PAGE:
Discover the 5 critical components for robust IT and OT security. Protect your systems and operations effectively. Industrial processes like manufacturing, water treatment, energy distribution, transportation and healthcare rely on a highly specialized collection of technologies known as operational technology (OT). Unfortunately, these networks are increasingly being targeted by criminal actors.
The consequences of a successful attack can be catastrophic. Identifying vulnerabilities, prioritizing risks and developing a remediation roadmap is critical to achieving effective ICS security.
1. Physical Security
Physical security is a complex mix of technologies, processes and personnel that keep facilities and their equipment safe from real-world threats (like theft, vandalism or even accidental damage such as spilled coffee). It also protects systems and data from natural disasters, manmade catastrophes and cyberattacks. It includes everything from building construction to emergency preparedness and response plans.
It’s crucial for OT cybersecurity to understand where and how devices are connected to the network so they can take protective measures like patching, securing ports or implementing least privilege principles. It’s not always easy, however, given the stringent uptime requirements of many ICS devices that make it costly and risky to take them offline for upgrades or updates.
Moreover, legacy protocols that were designed for point-to-point communication over short distances didn’t include security features such as authentication, authorization or encryption. This is especially problematic as digital transformation breaks down IT-OT barriers, new technologies reshape processes and advanced cyberattacks emerge.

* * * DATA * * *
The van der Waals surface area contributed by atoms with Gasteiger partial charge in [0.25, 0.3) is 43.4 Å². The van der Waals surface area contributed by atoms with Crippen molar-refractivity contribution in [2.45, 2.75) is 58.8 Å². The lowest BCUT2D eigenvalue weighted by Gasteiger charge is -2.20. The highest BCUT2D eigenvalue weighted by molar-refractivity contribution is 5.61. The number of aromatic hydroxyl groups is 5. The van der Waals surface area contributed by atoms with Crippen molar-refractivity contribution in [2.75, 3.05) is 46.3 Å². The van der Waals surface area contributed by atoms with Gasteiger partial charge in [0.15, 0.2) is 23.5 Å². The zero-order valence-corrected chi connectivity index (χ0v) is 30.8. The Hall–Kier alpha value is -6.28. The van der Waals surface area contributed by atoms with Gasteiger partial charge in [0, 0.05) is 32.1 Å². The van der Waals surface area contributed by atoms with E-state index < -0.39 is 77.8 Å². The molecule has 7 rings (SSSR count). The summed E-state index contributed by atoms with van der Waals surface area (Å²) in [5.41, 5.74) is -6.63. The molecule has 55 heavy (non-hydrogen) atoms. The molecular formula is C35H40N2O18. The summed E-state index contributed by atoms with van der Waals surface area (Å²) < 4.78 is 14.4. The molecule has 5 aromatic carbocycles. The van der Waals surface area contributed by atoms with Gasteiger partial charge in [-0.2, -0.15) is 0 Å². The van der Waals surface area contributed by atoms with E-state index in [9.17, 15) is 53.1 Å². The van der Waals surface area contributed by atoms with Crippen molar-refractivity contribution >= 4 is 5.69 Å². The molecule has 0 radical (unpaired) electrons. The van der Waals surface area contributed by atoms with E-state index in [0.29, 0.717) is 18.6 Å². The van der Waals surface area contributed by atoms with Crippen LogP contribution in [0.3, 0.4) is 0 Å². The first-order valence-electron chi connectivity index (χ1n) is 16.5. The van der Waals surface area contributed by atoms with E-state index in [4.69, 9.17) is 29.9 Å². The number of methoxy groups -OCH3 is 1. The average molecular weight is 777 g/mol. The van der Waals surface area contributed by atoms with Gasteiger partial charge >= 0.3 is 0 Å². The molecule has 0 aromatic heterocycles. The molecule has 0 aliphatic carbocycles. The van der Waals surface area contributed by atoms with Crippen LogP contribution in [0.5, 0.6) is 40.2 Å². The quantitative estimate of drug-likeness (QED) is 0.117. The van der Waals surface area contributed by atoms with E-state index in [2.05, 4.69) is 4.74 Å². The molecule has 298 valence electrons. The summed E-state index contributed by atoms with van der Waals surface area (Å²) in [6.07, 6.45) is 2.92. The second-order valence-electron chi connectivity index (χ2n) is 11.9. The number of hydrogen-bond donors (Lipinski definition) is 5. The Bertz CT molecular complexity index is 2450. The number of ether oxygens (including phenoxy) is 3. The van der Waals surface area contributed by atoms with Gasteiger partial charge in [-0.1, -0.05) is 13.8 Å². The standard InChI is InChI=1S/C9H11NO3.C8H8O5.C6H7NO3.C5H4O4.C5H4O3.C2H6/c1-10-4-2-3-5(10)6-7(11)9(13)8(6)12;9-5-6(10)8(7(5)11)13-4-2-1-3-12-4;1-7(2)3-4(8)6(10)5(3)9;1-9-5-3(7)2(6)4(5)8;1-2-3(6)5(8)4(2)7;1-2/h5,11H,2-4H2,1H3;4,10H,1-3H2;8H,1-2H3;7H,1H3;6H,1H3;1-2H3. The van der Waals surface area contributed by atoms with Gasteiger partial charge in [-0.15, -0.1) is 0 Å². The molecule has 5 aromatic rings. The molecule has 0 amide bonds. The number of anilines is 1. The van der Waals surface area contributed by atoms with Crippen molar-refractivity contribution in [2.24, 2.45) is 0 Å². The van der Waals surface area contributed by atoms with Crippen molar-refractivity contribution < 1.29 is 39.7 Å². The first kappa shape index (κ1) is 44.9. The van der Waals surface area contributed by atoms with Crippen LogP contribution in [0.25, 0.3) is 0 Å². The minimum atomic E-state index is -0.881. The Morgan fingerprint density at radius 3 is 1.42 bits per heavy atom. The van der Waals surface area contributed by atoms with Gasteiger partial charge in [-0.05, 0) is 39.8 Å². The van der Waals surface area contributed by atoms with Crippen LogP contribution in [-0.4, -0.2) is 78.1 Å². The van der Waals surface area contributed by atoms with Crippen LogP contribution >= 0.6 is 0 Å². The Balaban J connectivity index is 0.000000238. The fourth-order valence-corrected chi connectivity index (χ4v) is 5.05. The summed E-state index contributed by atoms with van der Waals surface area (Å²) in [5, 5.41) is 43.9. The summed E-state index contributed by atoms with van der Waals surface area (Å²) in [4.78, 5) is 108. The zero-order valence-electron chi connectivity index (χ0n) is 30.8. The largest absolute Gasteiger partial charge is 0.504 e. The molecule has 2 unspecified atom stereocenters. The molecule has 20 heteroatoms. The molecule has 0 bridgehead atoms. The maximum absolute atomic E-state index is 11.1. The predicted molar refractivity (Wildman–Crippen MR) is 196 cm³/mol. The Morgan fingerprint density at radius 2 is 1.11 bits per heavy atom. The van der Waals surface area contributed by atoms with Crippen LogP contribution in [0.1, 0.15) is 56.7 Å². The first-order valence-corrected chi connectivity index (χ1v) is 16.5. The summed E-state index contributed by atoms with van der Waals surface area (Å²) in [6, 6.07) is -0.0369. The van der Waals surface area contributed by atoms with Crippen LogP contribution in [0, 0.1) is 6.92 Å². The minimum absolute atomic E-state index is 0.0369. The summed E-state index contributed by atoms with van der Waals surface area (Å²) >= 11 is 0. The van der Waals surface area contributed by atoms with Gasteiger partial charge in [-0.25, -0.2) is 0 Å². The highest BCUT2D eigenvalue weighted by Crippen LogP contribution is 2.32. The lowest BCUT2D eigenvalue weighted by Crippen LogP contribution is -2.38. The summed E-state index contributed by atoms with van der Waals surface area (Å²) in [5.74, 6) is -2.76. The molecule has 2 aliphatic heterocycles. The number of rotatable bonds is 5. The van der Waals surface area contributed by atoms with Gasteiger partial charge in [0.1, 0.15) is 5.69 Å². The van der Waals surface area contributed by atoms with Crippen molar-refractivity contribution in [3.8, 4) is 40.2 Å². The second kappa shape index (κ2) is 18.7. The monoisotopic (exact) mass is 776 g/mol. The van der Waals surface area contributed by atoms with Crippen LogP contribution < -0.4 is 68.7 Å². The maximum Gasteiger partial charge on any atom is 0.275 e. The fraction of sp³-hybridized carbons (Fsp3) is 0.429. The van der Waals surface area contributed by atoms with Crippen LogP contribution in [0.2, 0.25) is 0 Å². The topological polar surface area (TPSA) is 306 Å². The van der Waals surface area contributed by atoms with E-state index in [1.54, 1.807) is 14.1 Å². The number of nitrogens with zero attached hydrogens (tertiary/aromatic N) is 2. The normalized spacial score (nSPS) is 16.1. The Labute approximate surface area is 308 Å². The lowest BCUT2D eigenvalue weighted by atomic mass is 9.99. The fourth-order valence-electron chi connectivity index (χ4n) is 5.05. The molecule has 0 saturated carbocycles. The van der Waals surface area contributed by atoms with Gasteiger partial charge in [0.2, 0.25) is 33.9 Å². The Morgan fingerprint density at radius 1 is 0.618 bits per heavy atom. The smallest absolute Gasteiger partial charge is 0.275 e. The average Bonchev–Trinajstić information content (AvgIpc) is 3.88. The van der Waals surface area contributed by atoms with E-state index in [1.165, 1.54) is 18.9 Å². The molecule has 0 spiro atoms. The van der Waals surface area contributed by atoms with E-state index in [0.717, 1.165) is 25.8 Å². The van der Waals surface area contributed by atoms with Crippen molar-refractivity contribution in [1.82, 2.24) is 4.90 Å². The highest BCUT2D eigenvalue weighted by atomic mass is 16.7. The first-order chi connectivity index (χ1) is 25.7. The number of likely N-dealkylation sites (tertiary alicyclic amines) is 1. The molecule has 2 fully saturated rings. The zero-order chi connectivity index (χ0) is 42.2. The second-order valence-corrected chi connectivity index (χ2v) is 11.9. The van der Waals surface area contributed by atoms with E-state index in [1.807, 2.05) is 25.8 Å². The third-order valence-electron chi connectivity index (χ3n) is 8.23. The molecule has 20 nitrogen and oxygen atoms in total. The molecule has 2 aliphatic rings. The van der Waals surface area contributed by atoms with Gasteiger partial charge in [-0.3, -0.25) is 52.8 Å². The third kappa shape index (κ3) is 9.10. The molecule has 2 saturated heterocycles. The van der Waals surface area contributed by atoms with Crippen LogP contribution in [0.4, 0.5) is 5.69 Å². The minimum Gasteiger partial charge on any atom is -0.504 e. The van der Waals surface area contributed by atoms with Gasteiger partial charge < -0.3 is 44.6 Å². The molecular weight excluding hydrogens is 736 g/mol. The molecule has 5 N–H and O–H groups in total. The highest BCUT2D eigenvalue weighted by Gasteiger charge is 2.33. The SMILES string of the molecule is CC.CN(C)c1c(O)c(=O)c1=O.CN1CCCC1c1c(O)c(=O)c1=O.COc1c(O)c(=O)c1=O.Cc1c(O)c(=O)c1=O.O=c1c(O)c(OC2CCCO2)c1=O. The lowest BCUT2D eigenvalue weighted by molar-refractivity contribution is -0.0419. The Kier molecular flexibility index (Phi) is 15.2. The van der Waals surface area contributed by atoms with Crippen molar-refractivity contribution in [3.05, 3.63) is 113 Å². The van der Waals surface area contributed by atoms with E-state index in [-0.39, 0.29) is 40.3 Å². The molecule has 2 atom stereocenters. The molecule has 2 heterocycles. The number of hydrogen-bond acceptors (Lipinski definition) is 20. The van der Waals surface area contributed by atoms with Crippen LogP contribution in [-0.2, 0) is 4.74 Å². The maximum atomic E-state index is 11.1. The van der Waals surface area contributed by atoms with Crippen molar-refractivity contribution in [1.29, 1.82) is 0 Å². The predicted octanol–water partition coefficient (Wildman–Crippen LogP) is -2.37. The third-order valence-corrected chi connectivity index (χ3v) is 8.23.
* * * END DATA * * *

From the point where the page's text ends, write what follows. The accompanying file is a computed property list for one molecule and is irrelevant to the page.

As a result, it’s important for organizations to adopt zero trust strategies that offer full visibility into all assets, wired and wireless, on and off the corporate network. To do this, they need to continuously discover all ICS networks, monitor network baselines and detect any changes in network connectivity. They need to also know which devices don’t support modern security controls so compensating controls can be implemented.
The key to effective physical security is deterrence, with multiple layers of protection and redundancy. This can range from physical measures like guards to more digital methods such as encrypting sensitive data and monitoring activity. It also means ensuring that any equipment that contains stored information or licensed software is securely sanitized before being disposed of or reused.
2. Network Security
The convergence of IT and OT infrastructure has opened doors for attackers to wander into and target production environments. Using attack tools designed to work with traditional IT networks, these malicious actors can access ICS systems and infiltrate them at multiple layers of the OSI model. The result is a compromised environment with the potential to cause physical harm, environmental damage and even national security incidents that put millions of people at risk.
To protect against these threats, a well-defined and mature network security program must be deployed. This involves assessing the architecture of an OT network and all connected devices to identify risk. This is important because the threat landscape in OT environments is different than the one for traditional IT networks. While many IT systems can be secured with standard firewalls and intrusion prevention systems, OT requires a more advanced approach.